Colorado's Taxpayers' Bill of Rights requires that Coloradans vote on any tax increases so they will be asked to weigh in on the 15 percent excise tax and 10 percent sales tax on this November's ballot. The Associated Press's Kristen Wyatt reported that some state lawmakers, including Morse, fear that voters will reject one or both of the tax proposals leaving the state stuck with the tab for enforcing pot sales but without the budget to pay for it.
Amendment 64 states that the first $40 million raised from the 15 percent excise tax would go to to school construction. And although many voters who supported A64 did so because it could raise money for schools, lawmakers are concerned that even fans of that excise tax rate and the use of its revenue could be turned off by a total tax rate of 25 percent, not including additional state and local taxes that could lead to marijuana taxes exceeding 30 percent in some areas.
Although Coloradans are known to reject increased taxes when it comes to even popular state services -- take K-12 education improvement, for example -- when it comes to legal marijuana, state voters appear to be ready to buck that trend.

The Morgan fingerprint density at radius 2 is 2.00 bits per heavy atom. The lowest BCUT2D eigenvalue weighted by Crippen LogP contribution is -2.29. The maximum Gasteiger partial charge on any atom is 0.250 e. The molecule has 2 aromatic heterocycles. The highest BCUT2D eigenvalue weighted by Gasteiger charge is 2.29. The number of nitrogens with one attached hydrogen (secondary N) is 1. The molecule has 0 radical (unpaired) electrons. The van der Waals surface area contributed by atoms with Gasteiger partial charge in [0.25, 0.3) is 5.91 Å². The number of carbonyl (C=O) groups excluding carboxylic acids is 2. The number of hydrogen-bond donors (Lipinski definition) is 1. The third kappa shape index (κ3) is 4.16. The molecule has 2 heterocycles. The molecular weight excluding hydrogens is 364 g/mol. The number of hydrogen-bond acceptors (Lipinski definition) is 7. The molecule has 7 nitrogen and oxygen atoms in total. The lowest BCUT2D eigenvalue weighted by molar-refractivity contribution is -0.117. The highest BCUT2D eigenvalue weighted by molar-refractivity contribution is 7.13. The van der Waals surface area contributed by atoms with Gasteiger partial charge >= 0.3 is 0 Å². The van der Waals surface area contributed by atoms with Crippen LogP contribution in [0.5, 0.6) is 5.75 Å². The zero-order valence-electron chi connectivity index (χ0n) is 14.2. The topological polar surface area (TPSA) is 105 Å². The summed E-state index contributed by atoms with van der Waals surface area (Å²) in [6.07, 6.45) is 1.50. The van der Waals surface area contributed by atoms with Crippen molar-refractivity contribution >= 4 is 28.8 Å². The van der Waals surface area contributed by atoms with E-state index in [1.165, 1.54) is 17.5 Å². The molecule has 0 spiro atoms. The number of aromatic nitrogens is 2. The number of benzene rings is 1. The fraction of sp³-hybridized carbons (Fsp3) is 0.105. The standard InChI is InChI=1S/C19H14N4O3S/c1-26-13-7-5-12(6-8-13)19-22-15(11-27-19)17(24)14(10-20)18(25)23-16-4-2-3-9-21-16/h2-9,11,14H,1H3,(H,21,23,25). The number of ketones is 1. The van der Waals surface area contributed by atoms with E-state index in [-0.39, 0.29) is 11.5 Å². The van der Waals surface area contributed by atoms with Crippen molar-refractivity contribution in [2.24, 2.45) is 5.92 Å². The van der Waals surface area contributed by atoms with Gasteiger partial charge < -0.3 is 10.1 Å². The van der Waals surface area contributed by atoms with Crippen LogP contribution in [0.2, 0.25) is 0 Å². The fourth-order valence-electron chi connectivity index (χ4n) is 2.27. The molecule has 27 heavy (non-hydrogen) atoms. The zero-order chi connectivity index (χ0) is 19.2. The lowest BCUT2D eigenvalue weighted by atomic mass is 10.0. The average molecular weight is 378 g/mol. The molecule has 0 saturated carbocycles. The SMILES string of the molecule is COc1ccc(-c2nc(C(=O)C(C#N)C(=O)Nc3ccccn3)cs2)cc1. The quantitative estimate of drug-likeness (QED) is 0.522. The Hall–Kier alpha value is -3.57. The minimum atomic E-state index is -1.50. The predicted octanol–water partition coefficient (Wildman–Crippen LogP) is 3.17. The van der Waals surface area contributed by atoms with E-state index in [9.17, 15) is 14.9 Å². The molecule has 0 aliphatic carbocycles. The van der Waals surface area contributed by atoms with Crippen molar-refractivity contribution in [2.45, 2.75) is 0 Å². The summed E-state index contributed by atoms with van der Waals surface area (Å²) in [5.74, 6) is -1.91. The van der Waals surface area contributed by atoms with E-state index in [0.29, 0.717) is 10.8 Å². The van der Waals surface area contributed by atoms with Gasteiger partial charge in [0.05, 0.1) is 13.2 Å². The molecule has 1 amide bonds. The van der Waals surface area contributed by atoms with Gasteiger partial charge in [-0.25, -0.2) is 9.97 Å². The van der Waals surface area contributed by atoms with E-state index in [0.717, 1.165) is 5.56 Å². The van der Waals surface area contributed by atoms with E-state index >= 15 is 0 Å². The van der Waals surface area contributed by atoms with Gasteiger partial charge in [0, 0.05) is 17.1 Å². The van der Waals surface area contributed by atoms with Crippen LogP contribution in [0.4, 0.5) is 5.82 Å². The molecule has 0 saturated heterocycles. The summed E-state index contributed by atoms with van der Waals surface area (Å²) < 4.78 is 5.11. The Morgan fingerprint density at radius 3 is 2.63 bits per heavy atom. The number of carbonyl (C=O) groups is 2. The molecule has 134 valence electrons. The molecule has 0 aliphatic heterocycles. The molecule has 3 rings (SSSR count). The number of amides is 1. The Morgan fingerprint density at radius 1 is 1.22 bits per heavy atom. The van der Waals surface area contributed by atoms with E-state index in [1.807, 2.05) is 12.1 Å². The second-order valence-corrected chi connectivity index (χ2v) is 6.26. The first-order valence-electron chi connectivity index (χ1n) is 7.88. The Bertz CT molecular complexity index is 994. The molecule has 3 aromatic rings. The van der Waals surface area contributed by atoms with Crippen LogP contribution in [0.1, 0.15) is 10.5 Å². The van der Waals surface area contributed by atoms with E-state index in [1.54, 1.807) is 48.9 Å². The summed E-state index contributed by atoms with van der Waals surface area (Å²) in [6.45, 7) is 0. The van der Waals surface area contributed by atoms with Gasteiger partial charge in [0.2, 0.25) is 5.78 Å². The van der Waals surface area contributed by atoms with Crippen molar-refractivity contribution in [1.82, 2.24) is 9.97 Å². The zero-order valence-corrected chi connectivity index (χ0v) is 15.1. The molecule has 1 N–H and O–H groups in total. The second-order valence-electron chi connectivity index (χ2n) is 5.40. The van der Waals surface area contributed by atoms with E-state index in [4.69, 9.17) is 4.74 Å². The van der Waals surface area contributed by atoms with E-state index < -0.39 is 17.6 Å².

According to a recent survey from Public Policy Polling, 77 percent of Colorado voters support the 15 percent excise tax -- which Amendment 64 calls for and which is earmarked for public school construction -- as well as an additional 10 percent sales tax to cover the cost of regulating recreational marijuana sales. Only 18 percent of those surveyed were opposed to increased taxes on legal pot sales. The survey of 900 registered Colorado voters was conducted by Public Policy Polling from April 15-16.
In a statement, Amendment 64 backers said that state officials have told them that the cost to the state to enforce recreational marijuana regulations would not be greater than $30 million and said that the proposed 25 percent in taxes would still likely yield more than $60 million.
Colorado voters passed Amendment 64 last November making the limited sale, possession and growing of marijuana for recreational purposes legal for adults 21 and over. A64 states that adults can possess up to an ounce of pot, can grow as many as six marijuana plants at home (with only three flowering at any given time), but that home-grown marijuana can only be for personal use and cannot be sold, however, adults can gift one another up to an ounce of pot.